Underneath Toronto, we have a fault that is every bit as good as New Madrid or Oklahoma or Italy.  The only inconvenience is that it last let go a thousand years ago.  No stories from the first people, since they were in endless war around here.  No settlers, no nothing.

The only record is in the sediments of Lake Ontario.  I've seen all the geophysics from the lake.  Anybody else who has seen the records is dead.  The records lie buried in landfill, or made into toilet paper by Harper.  Or even worse, unindexed in huge digital files.

This is a monstrous fault, in the Precambrian.  It has many twins, some of which go to New Madrid and Oklahoma.  I call them our Megathrusts, because they formed during a mountain building period about a billion years ago.  The Grand-daddy of them all, the Grenville Front is right under the proposed Bruce nuclear waste thing.  A geologist associated with that project said, "No worries, it's off in the lake."  But as my yellow arrow shows, the faults are shallow-dipping.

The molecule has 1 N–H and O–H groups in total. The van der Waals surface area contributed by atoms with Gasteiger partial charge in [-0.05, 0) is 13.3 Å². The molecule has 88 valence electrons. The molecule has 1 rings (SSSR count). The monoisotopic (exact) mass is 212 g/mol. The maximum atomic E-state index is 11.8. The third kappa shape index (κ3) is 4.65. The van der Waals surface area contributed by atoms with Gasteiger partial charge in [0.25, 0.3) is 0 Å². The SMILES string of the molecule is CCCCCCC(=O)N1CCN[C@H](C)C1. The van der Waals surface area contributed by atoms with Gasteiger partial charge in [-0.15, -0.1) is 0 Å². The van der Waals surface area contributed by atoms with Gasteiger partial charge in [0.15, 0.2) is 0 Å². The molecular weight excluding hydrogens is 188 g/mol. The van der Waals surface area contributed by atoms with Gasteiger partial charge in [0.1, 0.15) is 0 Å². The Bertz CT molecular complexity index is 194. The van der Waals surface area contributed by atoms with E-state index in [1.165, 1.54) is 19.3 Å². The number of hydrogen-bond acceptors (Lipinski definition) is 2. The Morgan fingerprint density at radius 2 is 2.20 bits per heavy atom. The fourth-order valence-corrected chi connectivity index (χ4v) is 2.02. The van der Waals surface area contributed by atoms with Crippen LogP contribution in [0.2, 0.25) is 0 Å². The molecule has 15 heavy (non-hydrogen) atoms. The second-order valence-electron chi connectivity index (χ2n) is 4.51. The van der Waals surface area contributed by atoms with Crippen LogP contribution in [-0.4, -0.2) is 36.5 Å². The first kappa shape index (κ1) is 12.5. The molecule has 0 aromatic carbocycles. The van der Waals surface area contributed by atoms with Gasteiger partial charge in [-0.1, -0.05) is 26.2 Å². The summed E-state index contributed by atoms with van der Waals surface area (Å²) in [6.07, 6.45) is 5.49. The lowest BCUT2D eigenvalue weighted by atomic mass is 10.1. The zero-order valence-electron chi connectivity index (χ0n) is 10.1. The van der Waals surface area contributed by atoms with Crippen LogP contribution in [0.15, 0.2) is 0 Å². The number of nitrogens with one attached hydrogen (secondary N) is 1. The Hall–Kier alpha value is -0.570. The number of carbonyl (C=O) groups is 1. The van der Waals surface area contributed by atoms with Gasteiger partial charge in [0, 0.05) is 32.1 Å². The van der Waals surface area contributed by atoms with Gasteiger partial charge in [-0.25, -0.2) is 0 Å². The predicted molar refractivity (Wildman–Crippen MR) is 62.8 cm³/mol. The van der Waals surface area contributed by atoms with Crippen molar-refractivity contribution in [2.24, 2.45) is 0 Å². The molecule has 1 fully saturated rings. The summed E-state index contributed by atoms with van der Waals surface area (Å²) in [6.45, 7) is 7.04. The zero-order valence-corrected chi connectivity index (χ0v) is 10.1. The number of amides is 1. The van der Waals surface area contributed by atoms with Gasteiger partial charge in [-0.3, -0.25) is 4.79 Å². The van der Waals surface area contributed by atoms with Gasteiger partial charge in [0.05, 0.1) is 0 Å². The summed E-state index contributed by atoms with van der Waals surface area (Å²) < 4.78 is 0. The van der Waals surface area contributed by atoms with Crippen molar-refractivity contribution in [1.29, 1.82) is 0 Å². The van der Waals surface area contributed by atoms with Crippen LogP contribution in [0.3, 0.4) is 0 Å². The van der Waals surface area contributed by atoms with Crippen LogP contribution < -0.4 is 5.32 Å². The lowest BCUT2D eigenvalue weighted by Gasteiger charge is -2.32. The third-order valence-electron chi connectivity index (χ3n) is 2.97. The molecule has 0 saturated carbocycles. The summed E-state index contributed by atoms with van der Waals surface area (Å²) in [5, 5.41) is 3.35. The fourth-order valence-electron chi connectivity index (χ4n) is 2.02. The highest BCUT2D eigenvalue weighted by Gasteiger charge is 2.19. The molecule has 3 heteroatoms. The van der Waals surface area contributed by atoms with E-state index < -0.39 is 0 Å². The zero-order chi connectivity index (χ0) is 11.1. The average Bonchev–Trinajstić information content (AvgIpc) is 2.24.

At the outcrop of these faults, the hanging wall is all broken.  That is why you can plot straight sections of rock all the way down the line.  On one side, the rock is solid (the footwall), on the other, there is no rock because it's all broken up.  Our CN Tower was built on this rock, there was no continuous bedding across the site.

All our local seismicity is on this fault.  They are 3's and 4's, and only the seismometers feel them.

-- to be continued.

Italian earthquakes at very low ground motion

They did have accelerometers at Amatrice, for which I am extremely grateful.  Here is a downloaded plot of horizontal velocity.

That gives a PGV of 20 cm/s.  I'm a big proponent that pgv is the universal measure of damage potential, since it is a direct measure of induced shear strain.  PGA doesn't represent anything in the physics world, since effects wildly vary with frequency.

I, and the Taiwanese, fight with everybody about this.  Our stupid engineers all go with shake tables and pga.  They are idiots, and that's why we are getting soft-story condos.